A night shelter to house migrants will be built in Calais, the French Office of Immigration and Integration (OFII) announced yesterday (November 3).
The ‘airlock’ shelter, which will be able to house 300 people overnight, “will be open every day after evacuations”, according to OFII director general Didier Leschi. The users will later be directed to more permanent accommodation outside of Calais.
Mr Leschi was nominated by Interior Minister Gérald Darmanin to negotiate with three activists who have been staging a hunger strike since October 11 in protest against the dismantling of refugee camps in Calais.
In relation with this, we look at three French expressions related to sleep:
Faire la grasse matinée (literally ‘to make a fatty morning’):
This expression means to sleep in.
It was coined in the 16th century in the form of ‘dormir la grasse matinée’. Now, you will hear faire la grasse matinée or, more simply, faire la grasse mat'.
There are two main theories as to the expression’s origins.
Some argue that ‘grasse’ was at the time understood according to its Latin etymology. The word derived from the Latin ‘crassus’, meaning ‘thick’. Thus, to faire la grasse matinée would be to stay for a long time in the ‘thickness’ of sleep.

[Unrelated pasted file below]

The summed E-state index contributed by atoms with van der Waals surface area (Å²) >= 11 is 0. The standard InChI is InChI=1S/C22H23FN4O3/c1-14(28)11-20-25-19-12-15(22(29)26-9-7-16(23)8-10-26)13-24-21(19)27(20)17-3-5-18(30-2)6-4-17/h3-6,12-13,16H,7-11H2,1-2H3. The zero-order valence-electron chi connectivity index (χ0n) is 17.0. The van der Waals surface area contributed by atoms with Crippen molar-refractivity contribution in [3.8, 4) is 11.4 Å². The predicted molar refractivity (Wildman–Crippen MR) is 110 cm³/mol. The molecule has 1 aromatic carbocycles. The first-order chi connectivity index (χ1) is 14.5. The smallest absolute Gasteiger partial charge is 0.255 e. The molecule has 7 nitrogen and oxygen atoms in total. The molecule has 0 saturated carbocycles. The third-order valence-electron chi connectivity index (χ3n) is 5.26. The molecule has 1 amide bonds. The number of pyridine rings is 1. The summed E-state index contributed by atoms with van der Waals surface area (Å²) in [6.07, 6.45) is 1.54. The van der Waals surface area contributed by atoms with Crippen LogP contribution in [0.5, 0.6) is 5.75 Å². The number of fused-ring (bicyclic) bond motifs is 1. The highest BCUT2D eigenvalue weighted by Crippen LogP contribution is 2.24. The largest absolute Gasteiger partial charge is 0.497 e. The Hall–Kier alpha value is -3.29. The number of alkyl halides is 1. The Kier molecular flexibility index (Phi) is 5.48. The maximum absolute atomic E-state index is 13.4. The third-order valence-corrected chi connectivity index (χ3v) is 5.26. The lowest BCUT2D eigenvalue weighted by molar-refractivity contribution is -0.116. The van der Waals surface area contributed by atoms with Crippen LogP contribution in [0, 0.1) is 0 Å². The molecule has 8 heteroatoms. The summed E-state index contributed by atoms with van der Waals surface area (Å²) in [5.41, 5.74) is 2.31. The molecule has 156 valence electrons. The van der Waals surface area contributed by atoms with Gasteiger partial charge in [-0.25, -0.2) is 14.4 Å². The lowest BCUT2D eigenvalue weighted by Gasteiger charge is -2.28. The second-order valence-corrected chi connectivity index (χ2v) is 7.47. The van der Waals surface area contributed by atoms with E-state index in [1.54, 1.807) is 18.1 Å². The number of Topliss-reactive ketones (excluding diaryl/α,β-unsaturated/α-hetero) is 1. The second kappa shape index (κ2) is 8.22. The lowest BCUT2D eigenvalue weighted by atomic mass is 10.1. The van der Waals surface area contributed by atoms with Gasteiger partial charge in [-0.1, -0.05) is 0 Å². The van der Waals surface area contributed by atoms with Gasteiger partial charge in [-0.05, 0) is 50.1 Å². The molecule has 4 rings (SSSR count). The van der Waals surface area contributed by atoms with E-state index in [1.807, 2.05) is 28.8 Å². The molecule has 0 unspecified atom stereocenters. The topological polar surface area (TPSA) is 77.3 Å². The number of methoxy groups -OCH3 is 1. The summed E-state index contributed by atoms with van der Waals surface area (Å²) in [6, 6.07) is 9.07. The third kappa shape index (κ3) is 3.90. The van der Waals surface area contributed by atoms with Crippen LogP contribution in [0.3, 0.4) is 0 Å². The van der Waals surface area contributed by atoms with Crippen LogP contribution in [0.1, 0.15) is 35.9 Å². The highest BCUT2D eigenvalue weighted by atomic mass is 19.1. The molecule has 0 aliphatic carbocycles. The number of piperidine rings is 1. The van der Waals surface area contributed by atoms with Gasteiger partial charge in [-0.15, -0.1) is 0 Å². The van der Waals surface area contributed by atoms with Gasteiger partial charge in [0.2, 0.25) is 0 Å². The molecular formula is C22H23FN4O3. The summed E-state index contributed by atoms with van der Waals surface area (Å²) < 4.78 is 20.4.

Others claim that the expression was coined due to the idea that lying in bed for prolonged periods of time would make somebody fat, which was at the time a sign of opulence and beauty.
Tomber dans les bras de Morphée (literally ‘to fall into the arms of Morpheus’):
This means to fall asleep.
Morpheus (Morphée) is the Greek god of dreams. He is the son of Hypnos, the god of sleep, and Nyx, the goddess of the night. Morpheus has the ability to put mortals to sleep and appear in their dreams.
To fall into Morpheus’ arms therefore means to fall into a deep sleep.
Le marchand de sable est passé (literally ‘the Sandman has passed by):
This expression is used when somebody falls asleep.
The Sandman is a mythical character in European folklore, who puts people to sleep by sprinkling sand in their eyes.
In the 17th century, it was said that somebody had sand in their eyes (avoir du sable dans les yeux) to express that they were so tired their eyes almost stung from fatigue.
Thus, in French, the Sandman represents sleep or fatigue.
There are several variations of the expression, including le marchand de sable passe (literally ‘the Sandman is passing by’, meaning someone is sleepy) and le marchand de sable va passer (literally ‘the Sandman will come by’, meaning it’s time to go to sleep).
Entre chien et loup and other French animal expressions
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Ça ne mange pas de pain: A French expression you may hear today